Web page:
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Flood insurance rates could jump for more than 21,000 Hillsborough homes

Daniel Orsello stands behind his home in Citrus Park. The house is 38 feet above sea level and, he says, has never flooded, but the pond behind it means he has to have flood insurance. He isn’t sure how he’ll manage an increase.
Published Sep. 26, 2013

Hillsborough County doesn't have a single house on the Gulf of Mexico and only about 2,000 that directly front a bay.

Nonetheless, there are thousands of other single-family homes — modest bungalows as well as million-dollar mansions — that could be hit with soaring flood insurance rates under a new federal law that takes effect Tuesday.

Following the lead of its Pinellas counterpart, the Hillsborough County Property Appraiser's Office on Wednesday released a map showing approximately 21,800 older homes that until now have qualified for lower, subsidized flood insurance premiums.

"I think we all tend to associate flood areas with the coastline, but the vast majority are not out on the coastline,'' said Pat Alesandrini, director of valuation for the property appraiser.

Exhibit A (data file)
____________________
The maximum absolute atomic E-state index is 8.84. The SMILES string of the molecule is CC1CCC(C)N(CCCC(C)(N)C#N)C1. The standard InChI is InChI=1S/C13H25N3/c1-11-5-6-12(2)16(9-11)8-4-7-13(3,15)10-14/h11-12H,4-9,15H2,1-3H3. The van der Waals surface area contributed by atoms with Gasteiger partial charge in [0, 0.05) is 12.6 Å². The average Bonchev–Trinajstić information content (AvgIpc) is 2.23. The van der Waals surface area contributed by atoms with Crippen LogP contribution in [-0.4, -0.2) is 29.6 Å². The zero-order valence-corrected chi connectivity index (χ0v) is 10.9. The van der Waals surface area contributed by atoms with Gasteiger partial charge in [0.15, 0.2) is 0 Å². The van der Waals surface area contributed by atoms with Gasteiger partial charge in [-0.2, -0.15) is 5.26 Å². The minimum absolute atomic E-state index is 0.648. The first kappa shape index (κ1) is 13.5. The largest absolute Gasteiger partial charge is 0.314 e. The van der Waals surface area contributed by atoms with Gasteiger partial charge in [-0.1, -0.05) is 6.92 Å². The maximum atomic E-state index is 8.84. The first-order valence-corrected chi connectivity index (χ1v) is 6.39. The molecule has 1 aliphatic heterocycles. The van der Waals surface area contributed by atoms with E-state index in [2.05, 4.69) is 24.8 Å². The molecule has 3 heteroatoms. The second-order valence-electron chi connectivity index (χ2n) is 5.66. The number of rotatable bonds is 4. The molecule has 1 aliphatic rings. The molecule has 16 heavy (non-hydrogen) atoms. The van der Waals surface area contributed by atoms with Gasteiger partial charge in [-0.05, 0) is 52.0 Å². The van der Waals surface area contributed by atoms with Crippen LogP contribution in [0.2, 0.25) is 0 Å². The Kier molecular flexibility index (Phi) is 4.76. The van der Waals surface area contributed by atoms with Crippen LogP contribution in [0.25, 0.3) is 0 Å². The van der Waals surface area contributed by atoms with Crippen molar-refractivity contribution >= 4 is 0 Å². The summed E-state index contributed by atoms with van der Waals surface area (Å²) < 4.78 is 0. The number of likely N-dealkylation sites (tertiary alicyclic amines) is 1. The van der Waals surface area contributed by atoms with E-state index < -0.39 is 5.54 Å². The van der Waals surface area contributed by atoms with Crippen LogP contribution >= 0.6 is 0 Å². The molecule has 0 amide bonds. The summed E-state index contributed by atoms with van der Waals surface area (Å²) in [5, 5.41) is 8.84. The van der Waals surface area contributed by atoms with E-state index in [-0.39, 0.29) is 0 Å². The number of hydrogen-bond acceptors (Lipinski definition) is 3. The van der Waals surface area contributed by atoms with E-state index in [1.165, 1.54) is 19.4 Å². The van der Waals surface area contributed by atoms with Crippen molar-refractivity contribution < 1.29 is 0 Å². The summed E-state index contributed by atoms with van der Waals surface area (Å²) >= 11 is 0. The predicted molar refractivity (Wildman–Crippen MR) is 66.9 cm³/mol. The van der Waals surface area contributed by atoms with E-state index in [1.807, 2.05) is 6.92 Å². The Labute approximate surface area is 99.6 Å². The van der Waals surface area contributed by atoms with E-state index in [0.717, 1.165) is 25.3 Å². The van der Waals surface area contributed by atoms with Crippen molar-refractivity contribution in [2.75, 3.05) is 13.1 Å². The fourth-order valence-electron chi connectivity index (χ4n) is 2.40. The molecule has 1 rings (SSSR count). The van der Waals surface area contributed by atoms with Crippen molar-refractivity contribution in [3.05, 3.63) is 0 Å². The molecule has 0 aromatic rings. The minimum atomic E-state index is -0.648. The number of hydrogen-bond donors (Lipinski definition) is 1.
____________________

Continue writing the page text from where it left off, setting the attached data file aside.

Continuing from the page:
Only about 2,000 of the homes are considered "coastal'' — defined as those areas subject to flooding from waves on Tampa Bay, Hillsborough Bay or Old Tampa Bay. The rest are on or near lakes, rivers, even retention ponds.

"They're absolutely everywhere,'' Alesandrini said, noting that thousands sit inland in areas like Riverview, FishHawk Ranch, Plant City, Brandon, Seffner, Carrollwood and Lutz.

"They just kind of sprawl all over,'' he said.

All of them could see their discounted rates phased out as a result of the Biggert-Waters Act, passed by Congress in 2012 in an effort to return the National Flood Insurance Program to solvency.

The Hillsborough map does not show condos or businesses, but they too could be charged much higher rates.

Real estate agents say the law takes effect at a particularly inopportune time.

"It's kind of disheartening just as our market is turning around and there's appreciation going on for the first time in five or six years,'' said Jeanne Wolfe, a Smith & Associates agent with listings in South Tampa and Davis Islands, both in flood zones.

Travis Bell, an agent with Keller Williams, notes that prospective buyers used to order home and termite inspections before thinking about insurance. But now, more and more are paying up to $200 for a flood elevation certificate, so they can get an insurance quote before proceeding.

"It's an added cost,'' he said, "but we want to make sure the insurance costs are not astronomical.''

Bell sweated it out as the contract on a non-waterfront home in South Tampa's Sunset Park nearly fell through when the buyers discovered the annual flood insurance premium would shoot up to $7,700, up from the current $1,900.

"They said, 'We can't do this deal, we're going to back out,' '' Bell recalled. "So we all got together and said, 'What if we closed in September and did a lease-back until Oct. 14?' '' with the current owners renting the property until then.